An ellipse is a shape which is like an oval; there is a more precise mathematical definition, but we won't worry about that here. Think about enclosing a circle in the smallest box possible: this is called the

The concept of an arc, measured by an angle in radians also applies to an ellipse; as with a circle, full ellipse consists of 2pi radians. The following illustrates an arc which consists of a quarter of an ellipse; the ellipse on which it is based has a width of 150 and a height of 200. You can see the bounding box in grey.

So, now you have the basic ideas lets look at how you use the arc function in more detail. Whenever you use the function, you will supply it with six numbers, like this:

arc(x, y, width, height, start, stop)

The purpose of these numbers is:

float x = 0;

float y = 0;

arc(x, y, 150, 200, 0, HALF_PI);

Now there are a couple of features of this program that are worthy of explanation. Firstly, ellipseMode(CORNER) means that the x and y coordinates that follow refer to the top-left of the bounding box. If we had used ellipseMode(CENTER), then they would have referred to the centre of the ellipse. CENTER is the default, so if we had missed this statement out altogether then it would have the same effect.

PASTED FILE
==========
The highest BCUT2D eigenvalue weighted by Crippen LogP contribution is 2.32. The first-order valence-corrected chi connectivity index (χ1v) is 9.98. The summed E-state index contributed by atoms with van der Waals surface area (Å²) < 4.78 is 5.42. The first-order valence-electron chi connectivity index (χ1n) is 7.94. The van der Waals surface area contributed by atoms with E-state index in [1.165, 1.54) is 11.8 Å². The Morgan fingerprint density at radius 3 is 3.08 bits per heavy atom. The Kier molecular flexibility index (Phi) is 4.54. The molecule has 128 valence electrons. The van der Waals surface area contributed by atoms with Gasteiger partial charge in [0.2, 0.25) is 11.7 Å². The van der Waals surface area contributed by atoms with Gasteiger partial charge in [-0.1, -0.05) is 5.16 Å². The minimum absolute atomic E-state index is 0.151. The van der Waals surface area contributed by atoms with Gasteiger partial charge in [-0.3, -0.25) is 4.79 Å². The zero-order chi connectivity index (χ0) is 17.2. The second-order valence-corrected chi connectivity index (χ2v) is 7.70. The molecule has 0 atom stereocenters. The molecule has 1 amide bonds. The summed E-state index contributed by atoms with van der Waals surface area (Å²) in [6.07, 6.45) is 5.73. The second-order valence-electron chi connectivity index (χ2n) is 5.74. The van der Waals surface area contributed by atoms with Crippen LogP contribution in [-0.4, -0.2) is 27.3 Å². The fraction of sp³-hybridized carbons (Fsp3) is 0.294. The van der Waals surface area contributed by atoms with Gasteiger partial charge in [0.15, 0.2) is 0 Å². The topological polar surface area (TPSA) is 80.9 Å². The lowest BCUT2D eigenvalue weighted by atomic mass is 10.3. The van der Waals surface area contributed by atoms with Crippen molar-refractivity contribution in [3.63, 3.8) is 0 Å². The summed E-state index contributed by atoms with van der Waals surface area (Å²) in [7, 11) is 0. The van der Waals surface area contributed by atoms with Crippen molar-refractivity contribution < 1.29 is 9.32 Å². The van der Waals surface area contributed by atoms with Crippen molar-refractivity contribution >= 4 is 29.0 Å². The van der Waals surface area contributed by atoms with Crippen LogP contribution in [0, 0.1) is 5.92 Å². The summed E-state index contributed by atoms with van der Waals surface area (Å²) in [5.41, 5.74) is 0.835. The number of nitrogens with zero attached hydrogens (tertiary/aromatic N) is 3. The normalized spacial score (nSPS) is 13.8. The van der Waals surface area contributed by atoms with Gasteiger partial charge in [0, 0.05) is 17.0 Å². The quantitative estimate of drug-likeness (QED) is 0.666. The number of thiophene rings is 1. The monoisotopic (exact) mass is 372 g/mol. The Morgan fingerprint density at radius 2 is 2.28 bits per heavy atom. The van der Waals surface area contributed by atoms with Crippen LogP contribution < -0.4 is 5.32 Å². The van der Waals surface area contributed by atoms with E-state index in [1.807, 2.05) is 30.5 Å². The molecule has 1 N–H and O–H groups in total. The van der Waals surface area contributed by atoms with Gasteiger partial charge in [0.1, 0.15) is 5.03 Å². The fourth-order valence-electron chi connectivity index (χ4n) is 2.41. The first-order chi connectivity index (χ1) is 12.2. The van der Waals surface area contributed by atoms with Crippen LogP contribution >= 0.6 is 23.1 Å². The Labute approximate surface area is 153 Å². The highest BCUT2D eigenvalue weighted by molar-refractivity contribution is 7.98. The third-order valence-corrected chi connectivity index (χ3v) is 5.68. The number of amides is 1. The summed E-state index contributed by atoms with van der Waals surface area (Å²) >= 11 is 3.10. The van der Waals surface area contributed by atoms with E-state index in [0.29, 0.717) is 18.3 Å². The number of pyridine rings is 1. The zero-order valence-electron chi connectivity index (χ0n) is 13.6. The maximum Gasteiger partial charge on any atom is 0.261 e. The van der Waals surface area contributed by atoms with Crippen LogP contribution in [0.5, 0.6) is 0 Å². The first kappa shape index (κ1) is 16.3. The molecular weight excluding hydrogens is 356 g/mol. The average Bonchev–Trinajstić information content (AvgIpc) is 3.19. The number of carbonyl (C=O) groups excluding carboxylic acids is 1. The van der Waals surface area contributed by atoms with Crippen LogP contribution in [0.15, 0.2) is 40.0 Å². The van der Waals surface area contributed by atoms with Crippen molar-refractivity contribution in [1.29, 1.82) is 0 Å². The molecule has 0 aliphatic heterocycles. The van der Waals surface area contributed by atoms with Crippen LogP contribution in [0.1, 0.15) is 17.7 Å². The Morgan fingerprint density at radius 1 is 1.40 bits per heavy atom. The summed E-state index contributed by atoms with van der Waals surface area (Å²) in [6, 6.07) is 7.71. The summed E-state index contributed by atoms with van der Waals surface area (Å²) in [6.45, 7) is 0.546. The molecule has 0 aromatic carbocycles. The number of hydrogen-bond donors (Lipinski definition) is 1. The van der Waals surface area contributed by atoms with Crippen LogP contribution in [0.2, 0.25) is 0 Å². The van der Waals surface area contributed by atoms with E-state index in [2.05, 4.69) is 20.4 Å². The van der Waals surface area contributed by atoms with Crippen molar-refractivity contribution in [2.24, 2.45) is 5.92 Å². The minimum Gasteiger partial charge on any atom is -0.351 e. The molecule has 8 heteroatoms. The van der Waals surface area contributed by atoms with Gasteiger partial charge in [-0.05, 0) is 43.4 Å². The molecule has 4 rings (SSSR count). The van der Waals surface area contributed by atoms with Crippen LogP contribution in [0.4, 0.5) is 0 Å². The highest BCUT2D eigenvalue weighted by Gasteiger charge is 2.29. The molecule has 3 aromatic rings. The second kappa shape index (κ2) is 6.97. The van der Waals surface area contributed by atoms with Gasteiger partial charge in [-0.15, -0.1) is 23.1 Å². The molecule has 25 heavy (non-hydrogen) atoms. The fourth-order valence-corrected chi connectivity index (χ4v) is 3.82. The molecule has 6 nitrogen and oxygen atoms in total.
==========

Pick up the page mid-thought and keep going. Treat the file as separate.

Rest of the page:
Secondly, we have used the HALF_PI constant to mean PI/2 or 90 degrees. Processing has three constants for angles: HALF_PI, PI and TWO_PI. Instead, we could also use the radians function to convert from degrees to radians, e.g. radians(90) instead of HALF_PI. This may be more appropriate if you are working with angles other than multiples of 90 degrees, or if you are changing the angle in a program, like we are going to do later.

Well, thats all you need to start having fun with the arc function!

**arc function**, so this is a great place to get started! First, you will see an example. Then, we'll take a look at what arcs are, without going too much into the mathematics. After this, you will see some interesting examples of how the arc function works.*Simple example*Lets begin with a simple example:

size(200,200);

noFill();

arc(100, 100, 50, 50, 0, PI);

When you run this, you will see a semicircle.

*What sort of curves does the arc function draw?*Before we get into more sophisticated examples, it is worthwhile covering a little background and explaining what sort of curves the arc function can draw. Firstly, I am going to assume that you know what a circle is, and what an angle is. A radian is a way to measure an angle, and there are 2 x PI radians in a circle. So a semicircle, like the one we drew just now, has PI radians.